A good example of this is with the case of the hotel search function in Google.
After swapping the call to action from the statement ‘Book a room’ to the more inquisitive ‘Check availability’, their engagement rate increased by 17%. Users were more inclined to click on this new button as they felt as they were still considering a booking (only checking the availability) rather than committing to booking one.
It’s seemingly simple changes like this that can make all the difference in the power of your copywriting; and therein lies the power of UX copywriting. You can make those changes, and then actively measure the results, resulting in quantifiable
data that proves if your copy is working or not.
Microcopy is an important element of this new discipline, and its impact on driving desired user behaviour should not be underestimated.
It’s the little things
When customers engage with a brand they want a holistic brand experience. So it’s crucial that the industry starts to pay attention to even the smallest written details that have some impact on the customer, as this will be the driver of competitive advantage for brands building their digital experiences.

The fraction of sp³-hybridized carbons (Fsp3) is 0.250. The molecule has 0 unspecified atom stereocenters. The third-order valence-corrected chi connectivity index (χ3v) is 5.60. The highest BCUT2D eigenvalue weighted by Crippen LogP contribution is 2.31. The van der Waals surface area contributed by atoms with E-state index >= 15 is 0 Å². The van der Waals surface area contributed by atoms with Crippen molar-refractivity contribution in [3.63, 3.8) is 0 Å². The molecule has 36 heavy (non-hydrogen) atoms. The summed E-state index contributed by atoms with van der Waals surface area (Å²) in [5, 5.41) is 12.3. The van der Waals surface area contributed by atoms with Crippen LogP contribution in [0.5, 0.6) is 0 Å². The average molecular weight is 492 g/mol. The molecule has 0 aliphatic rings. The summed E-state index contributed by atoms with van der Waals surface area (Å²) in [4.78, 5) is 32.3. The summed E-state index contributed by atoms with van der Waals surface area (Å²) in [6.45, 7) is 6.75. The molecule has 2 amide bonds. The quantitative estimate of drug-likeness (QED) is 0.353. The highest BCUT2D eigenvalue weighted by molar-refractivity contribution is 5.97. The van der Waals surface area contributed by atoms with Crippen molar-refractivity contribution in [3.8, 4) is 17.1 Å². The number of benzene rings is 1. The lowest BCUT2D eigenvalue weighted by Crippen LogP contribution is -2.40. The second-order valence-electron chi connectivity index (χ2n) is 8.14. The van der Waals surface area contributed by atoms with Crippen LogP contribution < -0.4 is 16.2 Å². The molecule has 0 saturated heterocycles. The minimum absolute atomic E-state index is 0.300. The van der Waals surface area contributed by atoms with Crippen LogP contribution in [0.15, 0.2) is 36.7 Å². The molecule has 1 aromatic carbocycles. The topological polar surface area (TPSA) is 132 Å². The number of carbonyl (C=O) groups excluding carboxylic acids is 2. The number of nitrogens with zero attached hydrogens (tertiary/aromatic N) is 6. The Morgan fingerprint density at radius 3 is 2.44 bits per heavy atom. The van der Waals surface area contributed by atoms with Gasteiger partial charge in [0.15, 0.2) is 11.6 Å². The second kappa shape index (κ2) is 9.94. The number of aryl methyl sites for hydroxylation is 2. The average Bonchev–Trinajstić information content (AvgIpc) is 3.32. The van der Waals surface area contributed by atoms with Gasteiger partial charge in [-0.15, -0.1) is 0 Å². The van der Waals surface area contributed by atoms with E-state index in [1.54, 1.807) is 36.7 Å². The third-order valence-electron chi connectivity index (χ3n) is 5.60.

A powerful example of this is in something as mundane as an inbox spam folder. This seemingly low-value space of the internet doesn’t really serve a purpose after it’s been cleared—but UX copywriting takes this and turns it into another tool for your brand. Look at Outlook versus Gmail.
Clearing your spam folder in Outlook provides you with the utilitarian message “We didn’t find anything to show here”. It’s simple and descriptive, but not engaging.
Conversely, Gmail takes this opportunity and turns it into another brand touchpoint. They fill this space with personality, with their phrase “Hooray, no spam here!” It’s friendly and engaging, just like their brand. It absolutely doesn’t need to be there, but it is anyway.
This is where good UX copywriting comes into its element and provides that added value. It takes the user’s journey and makes every possible touchpoint a positive interaction, maximising the value of each user interaction with the brand. It fleshes out the brand’s personality and provides more chances for the user to engage.
The details are no longer the devil—so make them count
In a world where user experience is evolving, it’s crucial to consider how your onsite writing forms part of this. While UX copywriting is a growing trend, it’s already been long-adopted by some of the world’s leading online brands like Airbnb and Google, which means businesses need to get on board while they can.
To keep up with this change a good UX strategy needs to focus on the details. It needs to include not just brand messaging, but encompass microcopy, strong calls to action, regular testing and tweaking, and take into account every single touchpoint between the user and the brand.
Ultimately, it’s these details that are going to round out the experience for the user and give your brand an added dimension of personality, so it truly comes alive for your users.